Stock markets in Canada and the U.S. look set to decline on Friday, with index futures all in negative territory an hour before the opening bell.
Bank stocks are likely to be in the spotlight after J.P. Morgan Chase & Co. reported late Thursday that a single trader racked up losses of $2-billion (U.S.) in a matter of weeks. Shares of the bank tumbled 7 per cent in premarket trading.
But investors' biggest concern today may remain the debt crisis in Europe and the slowdown of China’s expansion.
Overseas, all major markets were down as the European Commission forecast a “mild recession” and a decline in GDP for the euro zone of 0.3 per cent. At the same time, Chinese industrial output in April fell short of expectations.
China’s Hang Seng index declined 1.3 per cent, Japan’s Nikkei lost 0.6 per cent and major European bourses were all down a fraction of a per cent.
Economic malaise in Europe is biting into corporate profits, with several large companies disappointing the Street on Friday. The Spanish telecom giant Telefonica SA posted a 54 per cent decline in profit.
In Greece, politicians have wrangled unsuccessfully all week to try to form a coalition government and it increasingly looks like voters will have to go back to the polls, ensuring weeks of more uncertainty about the country’s future in the euro zone.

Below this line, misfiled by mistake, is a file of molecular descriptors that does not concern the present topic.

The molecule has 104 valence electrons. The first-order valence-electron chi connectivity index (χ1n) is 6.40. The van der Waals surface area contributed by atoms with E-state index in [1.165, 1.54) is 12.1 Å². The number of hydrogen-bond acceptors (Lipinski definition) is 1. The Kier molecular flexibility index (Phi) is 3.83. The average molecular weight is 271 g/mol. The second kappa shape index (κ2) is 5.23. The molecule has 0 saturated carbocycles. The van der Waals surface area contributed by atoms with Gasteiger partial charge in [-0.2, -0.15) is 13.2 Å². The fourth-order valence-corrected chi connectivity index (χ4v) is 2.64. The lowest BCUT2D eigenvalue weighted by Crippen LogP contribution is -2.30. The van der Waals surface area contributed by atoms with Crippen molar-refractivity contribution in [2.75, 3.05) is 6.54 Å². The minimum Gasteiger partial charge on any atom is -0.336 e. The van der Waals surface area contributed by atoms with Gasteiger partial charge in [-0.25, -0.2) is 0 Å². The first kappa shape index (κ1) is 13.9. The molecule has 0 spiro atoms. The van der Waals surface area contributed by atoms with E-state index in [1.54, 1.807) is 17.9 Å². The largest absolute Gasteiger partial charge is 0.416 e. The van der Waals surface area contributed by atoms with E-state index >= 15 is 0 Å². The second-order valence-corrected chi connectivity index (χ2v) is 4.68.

The Canadian dollar may see support today following Statistic Canada’s report that the economy added 58,200 jobs in April. Combined with the jump of 82,300 positions in March, Canada has just seen the biggest two-month increase in 30 years. Economists surveyed by Bloomberg had expected growth of only 10,000 jobs.
The sudden increase may spur the Bank of Canada to boost interest rates sooner than expected, which would attract more investors to the loonie.
In contrast, in the U.S. the latest economic data suggested price stability. The Labour Department reported that wholesale prices fell in April for the first time in four months, sliding 0.2 per cent. Cheaper raw material prices usually translate into lower prices for consumers.
The tech sector may get a boost today from remarks by Intel Corp. CEO Paul Otellini said he wasn’t seeing the slowdown in tech in Europe that Cisco Systems’ chief John Chambers alerted investors to earlier in the week.
The chip company Nvidia Corp. is only member of the S&P 500 reporting results today. In Canada, companies posting first quarter numbers include TMX Group Inc., Iamgold Corp. and Power Financial Corp.